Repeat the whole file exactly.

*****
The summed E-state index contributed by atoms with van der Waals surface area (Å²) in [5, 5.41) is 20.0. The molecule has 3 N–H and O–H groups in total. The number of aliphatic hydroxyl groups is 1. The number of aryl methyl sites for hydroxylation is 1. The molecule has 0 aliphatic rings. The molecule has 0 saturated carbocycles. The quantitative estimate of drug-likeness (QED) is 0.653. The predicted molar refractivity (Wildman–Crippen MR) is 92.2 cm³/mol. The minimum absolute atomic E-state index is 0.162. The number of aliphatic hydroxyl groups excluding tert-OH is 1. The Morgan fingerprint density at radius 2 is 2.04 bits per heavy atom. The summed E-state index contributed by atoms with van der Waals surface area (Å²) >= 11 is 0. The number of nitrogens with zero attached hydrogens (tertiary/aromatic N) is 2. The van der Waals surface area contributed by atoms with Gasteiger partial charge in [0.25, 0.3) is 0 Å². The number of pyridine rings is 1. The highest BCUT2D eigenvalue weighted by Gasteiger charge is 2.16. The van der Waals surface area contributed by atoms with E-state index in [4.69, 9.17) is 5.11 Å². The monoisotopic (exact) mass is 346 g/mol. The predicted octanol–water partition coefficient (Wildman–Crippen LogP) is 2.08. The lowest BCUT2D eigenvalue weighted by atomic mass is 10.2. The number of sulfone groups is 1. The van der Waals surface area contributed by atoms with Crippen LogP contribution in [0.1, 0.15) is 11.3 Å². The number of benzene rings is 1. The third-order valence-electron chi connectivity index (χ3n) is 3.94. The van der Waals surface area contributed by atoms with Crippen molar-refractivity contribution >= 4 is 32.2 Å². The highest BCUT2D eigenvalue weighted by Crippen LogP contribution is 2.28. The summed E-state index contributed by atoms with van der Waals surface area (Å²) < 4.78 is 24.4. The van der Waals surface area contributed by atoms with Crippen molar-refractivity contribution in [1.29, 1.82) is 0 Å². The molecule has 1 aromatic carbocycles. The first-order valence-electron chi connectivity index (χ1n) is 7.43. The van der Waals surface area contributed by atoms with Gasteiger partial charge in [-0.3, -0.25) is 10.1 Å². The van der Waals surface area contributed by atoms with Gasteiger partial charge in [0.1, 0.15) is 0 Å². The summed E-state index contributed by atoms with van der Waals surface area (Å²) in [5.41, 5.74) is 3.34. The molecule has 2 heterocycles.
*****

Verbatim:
The summed E-state index contributed by atoms with van der Waals surface area (Å²) in [5, 5.41) is 20.0. The molecule has 3 N–H and O–H groups in total. The number of aliphatic hydroxyl groups is 1. The number of aryl methyl sites for hydroxylation is 1. The molecule has 0 aliphatic rings. The molecule has 0 saturated carbocycles. The quantitative estimate of drug-likeness (QED) is 0.653. The predicted molar refractivity (Wildman–Crippen MR) is 92.2 cm³/mol. The minimum absolute atomic E-state index is 0.162. The number of aliphatic hydroxyl groups excluding tert-OH is 1. The Morgan fingerprint density at radius 2 is 2.04 bits per heavy atom. The summed E-state index contributed by atoms with van der Waals surface area (Å²) >= 11 is 0. The number of nitrogens with zero attached hydrogens (tertiary/aromatic N) is 2. The van der Waals surface area contributed by atoms with Gasteiger partial charge in [0.25, 0.3) is 0 Å². The number of pyridine rings is 1. The highest BCUT2D eigenvalue weighted by Gasteiger charge is 2.16. The van der Waals surface area contributed by atoms with E-state index in [4.69, 9.17) is 5.11 Å². The monoisotopic (exact) mass is 346 g/mol. The predicted octanol–water partition coefficient (Wildman–Crippen LogP) is 2.08. The lowest BCUT2D eigenvalue weighted by atomic mass is 10.2. The number of sulfone groups is 1. The van der Waals surface area contributed by atoms with Crippen LogP contribution in [0.1, 0.15) is 11.3 Å². The number of benzene rings is 1. The third-order valence-electron chi connectivity index (χ3n) is 3.94. The van der Waals surface area contributed by atoms with Crippen molar-refractivity contribution >= 4 is 32.2 Å². The highest BCUT2D eigenvalue weighted by Crippen LogP contribution is 2.28. The summed E-state index contributed by atoms with van der Waals surface area (Å²) < 4.78 is 24.4. The van der Waals surface area contributed by atoms with Crippen molar-refractivity contribution in [1.29, 1.82) is 0 Å². The molecule has 1 aromatic carbocycles. The first-order valence-electron chi connectivity index (χ1n) is 7.43. The van der Waals surface area contributed by atoms with Gasteiger partial charge in [-0.3, -0.25) is 10.1 Å². The van der Waals surface area contributed by atoms with Gasteiger partial charge in [0.1, 0.15) is 0 Å². The summed E-state index contributed by atoms with van der Waals surface area (Å²) in [5.41, 5.74) is 3.34. The molecule has 2 heterocycles.